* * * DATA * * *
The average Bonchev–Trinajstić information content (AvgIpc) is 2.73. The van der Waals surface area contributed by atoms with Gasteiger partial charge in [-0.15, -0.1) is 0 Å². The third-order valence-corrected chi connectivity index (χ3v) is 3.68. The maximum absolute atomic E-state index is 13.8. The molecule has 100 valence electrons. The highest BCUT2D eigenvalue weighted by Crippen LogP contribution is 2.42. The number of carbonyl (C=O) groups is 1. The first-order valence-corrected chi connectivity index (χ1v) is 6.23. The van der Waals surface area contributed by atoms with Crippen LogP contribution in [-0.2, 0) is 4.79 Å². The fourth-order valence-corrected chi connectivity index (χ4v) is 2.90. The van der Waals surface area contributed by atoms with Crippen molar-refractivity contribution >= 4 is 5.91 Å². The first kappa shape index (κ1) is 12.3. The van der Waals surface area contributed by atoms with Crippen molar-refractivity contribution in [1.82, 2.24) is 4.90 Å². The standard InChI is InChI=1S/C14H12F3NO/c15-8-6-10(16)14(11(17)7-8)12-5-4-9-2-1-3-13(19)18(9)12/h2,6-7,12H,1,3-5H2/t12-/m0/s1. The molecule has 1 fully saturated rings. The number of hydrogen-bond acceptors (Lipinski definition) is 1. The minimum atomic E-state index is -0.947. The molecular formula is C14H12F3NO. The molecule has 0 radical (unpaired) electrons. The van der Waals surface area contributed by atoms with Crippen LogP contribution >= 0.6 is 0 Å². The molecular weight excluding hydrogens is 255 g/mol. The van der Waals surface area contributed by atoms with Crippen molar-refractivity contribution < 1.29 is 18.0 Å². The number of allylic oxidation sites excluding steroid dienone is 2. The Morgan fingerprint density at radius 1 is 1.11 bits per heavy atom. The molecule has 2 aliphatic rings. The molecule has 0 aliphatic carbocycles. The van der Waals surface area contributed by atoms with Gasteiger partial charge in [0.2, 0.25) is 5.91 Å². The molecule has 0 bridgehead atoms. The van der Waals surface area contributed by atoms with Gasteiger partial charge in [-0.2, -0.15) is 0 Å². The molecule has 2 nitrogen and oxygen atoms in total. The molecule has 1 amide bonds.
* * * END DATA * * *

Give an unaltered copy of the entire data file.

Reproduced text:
The average Bonchev–Trinajstić information content (AvgIpc) is 2.73. The van der Waals surface area contributed by atoms with Gasteiger partial charge in [-0.15, -0.1) is 0 Å². The third-order valence-corrected chi connectivity index (χ3v) is 3.68. The maximum absolute atomic E-state index is 13.8. The molecule has 100 valence electrons. The highest BCUT2D eigenvalue weighted by Crippen LogP contribution is 2.42. The number of carbonyl (C=O) groups is 1. The first-order valence-corrected chi connectivity index (χ1v) is 6.23. The van der Waals surface area contributed by atoms with Crippen LogP contribution in [-0.2, 0) is 4.79 Å². The fourth-order valence-corrected chi connectivity index (χ4v) is 2.90. The van der Waals surface area contributed by atoms with Crippen molar-refractivity contribution >= 4 is 5.91 Å². The first kappa shape index (κ1) is 12.3. The van der Waals surface area contributed by atoms with Crippen molar-refractivity contribution in [1.82, 2.24) is 4.90 Å². The standard InChI is InChI=1S/C14H12F3NO/c15-8-6-10(16)14(11(17)7-8)12-5-4-9-2-1-3-13(19)18(9)12/h2,6-7,12H,1,3-5H2/t12-/m0/s1. The molecule has 1 fully saturated rings. The number of hydrogen-bond acceptors (Lipinski definition) is 1. The minimum atomic E-state index is -0.947. The molecular formula is C14H12F3NO. The molecule has 0 radical (unpaired) electrons. The van der Waals surface area contributed by atoms with Crippen LogP contribution >= 0.6 is 0 Å². The molecular weight excluding hydrogens is 255 g/mol. The van der Waals surface area contributed by atoms with Crippen molar-refractivity contribution < 1.29 is 18.0 Å². The number of allylic oxidation sites excluding steroid dienone is 2. The Morgan fingerprint density at radius 1 is 1.11 bits per heavy atom. The molecule has 2 aliphatic rings. The molecule has 0 aliphatic carbocycles. The van der Waals surface area contributed by atoms with Gasteiger partial charge in [0.2, 0.25) is 5.91 Å². The molecule has 0 bridgehead atoms. The van der Waals surface area contributed by atoms with Gasteiger partial charge in [-0.2, -0.15) is 0 Å². The molecule has 2 nitrogen and oxygen atoms in total. The molecule has 1 amide bonds.